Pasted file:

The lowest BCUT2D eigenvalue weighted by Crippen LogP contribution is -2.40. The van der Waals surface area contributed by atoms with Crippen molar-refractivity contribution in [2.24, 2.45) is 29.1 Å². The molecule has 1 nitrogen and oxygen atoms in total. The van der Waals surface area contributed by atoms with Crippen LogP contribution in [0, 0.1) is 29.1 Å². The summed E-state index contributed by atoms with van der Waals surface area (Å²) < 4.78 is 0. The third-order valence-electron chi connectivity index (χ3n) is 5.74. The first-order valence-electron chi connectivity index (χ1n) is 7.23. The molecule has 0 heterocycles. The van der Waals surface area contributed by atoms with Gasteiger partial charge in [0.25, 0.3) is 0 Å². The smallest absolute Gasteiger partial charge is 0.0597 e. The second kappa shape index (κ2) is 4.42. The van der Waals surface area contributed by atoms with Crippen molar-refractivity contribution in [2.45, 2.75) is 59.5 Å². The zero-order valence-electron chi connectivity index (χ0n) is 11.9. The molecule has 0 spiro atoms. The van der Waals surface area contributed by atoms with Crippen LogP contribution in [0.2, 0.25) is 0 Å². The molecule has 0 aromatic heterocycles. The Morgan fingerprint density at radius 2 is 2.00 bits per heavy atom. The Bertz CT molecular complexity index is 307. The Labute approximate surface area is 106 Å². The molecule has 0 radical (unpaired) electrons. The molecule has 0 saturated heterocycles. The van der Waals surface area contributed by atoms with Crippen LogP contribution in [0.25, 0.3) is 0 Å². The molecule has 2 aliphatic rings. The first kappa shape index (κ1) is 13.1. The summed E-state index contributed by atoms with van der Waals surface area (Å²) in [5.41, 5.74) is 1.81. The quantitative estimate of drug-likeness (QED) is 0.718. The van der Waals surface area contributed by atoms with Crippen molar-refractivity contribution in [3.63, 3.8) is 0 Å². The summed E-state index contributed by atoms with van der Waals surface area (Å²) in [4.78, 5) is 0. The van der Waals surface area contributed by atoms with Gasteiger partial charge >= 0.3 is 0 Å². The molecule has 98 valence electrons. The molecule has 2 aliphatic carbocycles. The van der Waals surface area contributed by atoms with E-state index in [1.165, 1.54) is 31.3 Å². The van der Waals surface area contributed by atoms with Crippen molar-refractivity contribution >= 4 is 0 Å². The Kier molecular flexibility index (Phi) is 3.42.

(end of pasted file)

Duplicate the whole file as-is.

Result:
The lowest BCUT2D eigenvalue weighted by Crippen LogP contribution is -2.40. The van der Waals surface area contributed by atoms with Crippen molar-refractivity contribution in [2.24, 2.45) is 29.1 Å². The molecule has 1 nitrogen and oxygen atoms in total. The van der Waals surface area contributed by atoms with Crippen LogP contribution in [0, 0.1) is 29.1 Å². The summed E-state index contributed by atoms with van der Waals surface area (Å²) < 4.78 is 0. The third-order valence-electron chi connectivity index (χ3n) is 5.74. The first-order valence-electron chi connectivity index (χ1n) is 7.23. The molecule has 0 heterocycles. The van der Waals surface area contributed by atoms with Gasteiger partial charge in [0.25, 0.3) is 0 Å². The smallest absolute Gasteiger partial charge is 0.0597 e. The second kappa shape index (κ2) is 4.42. The van der Waals surface area contributed by atoms with Crippen molar-refractivity contribution in [2.45, 2.75) is 59.5 Å². The zero-order valence-electron chi connectivity index (χ0n) is 11.9. The molecule has 0 spiro atoms. The van der Waals surface area contributed by atoms with Crippen LogP contribution in [0.2, 0.25) is 0 Å². The molecule has 0 aromatic heterocycles. The Morgan fingerprint density at radius 2 is 2.00 bits per heavy atom. The Bertz CT molecular complexity index is 307. The Labute approximate surface area is 106 Å². The molecule has 0 radical (unpaired) electrons. The molecule has 0 saturated heterocycles. The van der Waals surface area contributed by atoms with Crippen LogP contribution in [0.25, 0.3) is 0 Å². The molecule has 2 aliphatic rings. The first kappa shape index (κ1) is 13.1. The summed E-state index contributed by atoms with van der Waals surface area (Å²) in [5.41, 5.74) is 1.81. The quantitative estimate of drug-likeness (QED) is 0.718. The van der Waals surface area contributed by atoms with Crippen molar-refractivity contribution in [3.63, 3.8) is 0 Å². The summed E-state index contributed by atoms with van der Waals surface area (Å²) in [4.78, 5) is 0. The van der Waals surface area contributed by atoms with Gasteiger partial charge >= 0.3 is 0 Å². The molecule has 98 valence electrons. The molecule has 2 aliphatic carbocycles. The van der Waals surface area contributed by atoms with E-state index in [1.165, 1.54) is 31.3 Å². The van der Waals surface area contributed by atoms with Crippen molar-refractivity contribution >= 4 is 0 Å². The Kier molecular flexibility index (Phi) is 3.42.